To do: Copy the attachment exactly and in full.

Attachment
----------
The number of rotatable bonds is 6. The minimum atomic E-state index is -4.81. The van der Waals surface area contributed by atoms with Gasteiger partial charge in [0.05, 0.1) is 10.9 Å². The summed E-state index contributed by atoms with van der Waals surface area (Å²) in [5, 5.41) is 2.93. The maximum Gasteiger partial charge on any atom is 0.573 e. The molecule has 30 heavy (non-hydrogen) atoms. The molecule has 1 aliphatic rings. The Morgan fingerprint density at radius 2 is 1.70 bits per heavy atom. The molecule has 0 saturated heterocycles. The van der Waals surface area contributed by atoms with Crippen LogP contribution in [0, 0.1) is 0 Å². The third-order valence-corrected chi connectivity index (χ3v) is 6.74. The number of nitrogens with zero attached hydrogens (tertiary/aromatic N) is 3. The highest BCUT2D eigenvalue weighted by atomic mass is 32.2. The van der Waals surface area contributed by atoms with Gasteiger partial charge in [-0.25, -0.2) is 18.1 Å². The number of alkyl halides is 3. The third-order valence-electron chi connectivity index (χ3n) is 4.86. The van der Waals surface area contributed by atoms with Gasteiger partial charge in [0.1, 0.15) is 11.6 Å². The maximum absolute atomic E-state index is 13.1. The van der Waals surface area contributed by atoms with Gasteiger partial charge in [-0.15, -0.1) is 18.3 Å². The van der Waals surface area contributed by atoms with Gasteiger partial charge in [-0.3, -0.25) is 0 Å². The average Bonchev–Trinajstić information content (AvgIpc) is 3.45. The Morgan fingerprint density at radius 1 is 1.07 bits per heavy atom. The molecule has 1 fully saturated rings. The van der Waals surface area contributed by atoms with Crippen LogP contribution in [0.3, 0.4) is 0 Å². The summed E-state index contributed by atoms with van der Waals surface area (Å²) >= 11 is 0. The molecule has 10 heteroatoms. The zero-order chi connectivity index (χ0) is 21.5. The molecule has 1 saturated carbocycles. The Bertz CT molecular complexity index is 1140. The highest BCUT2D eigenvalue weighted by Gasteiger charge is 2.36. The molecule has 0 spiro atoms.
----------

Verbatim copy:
The number of rotatable bonds is 6. The minimum atomic E-state index is -4.81. The van der Waals surface area contributed by atoms with Gasteiger partial charge in [0.05, 0.1) is 10.9 Å². The summed E-state index contributed by atoms with van der Waals surface area (Å²) in [5, 5.41) is 2.93. The maximum Gasteiger partial charge on any atom is 0.573 e. The molecule has 30 heavy (non-hydrogen) atoms. The molecule has 1 aliphatic rings. The Morgan fingerprint density at radius 2 is 1.70 bits per heavy atom. The molecule has 0 saturated heterocycles. The van der Waals surface area contributed by atoms with Crippen LogP contribution in [0, 0.1) is 0 Å². The third-order valence-corrected chi connectivity index (χ3v) is 6.74. The number of nitrogens with zero attached hydrogens (tertiary/aromatic N) is 3. The highest BCUT2D eigenvalue weighted by atomic mass is 32.2. The van der Waals surface area contributed by atoms with Gasteiger partial charge in [-0.25, -0.2) is 18.1 Å². The number of alkyl halides is 3. The third-order valence-electron chi connectivity index (χ3n) is 4.86. The van der Waals surface area contributed by atoms with Gasteiger partial charge in [0.1, 0.15) is 11.6 Å². The maximum absolute atomic E-state index is 13.1. The van der Waals surface area contributed by atoms with Gasteiger partial charge in [-0.15, -0.1) is 18.3 Å². The van der Waals surface area contributed by atoms with Gasteiger partial charge in [-0.3, -0.25) is 0 Å². The average Bonchev–Trinajstić information content (AvgIpc) is 3.45. The Morgan fingerprint density at radius 1 is 1.07 bits per heavy atom. The molecule has 1 fully saturated rings. The van der Waals surface area contributed by atoms with Crippen LogP contribution in [0.3, 0.4) is 0 Å². The summed E-state index contributed by atoms with van der Waals surface area (Å²) >= 11 is 0. The molecule has 10 heteroatoms. The zero-order chi connectivity index (χ0) is 21.5. The molecule has 1 saturated carbocycles. The Bertz CT molecular complexity index is 1140. The highest BCUT2D eigenvalue weighted by Gasteiger charge is 2.36. The molecule has 0 spiro atoms.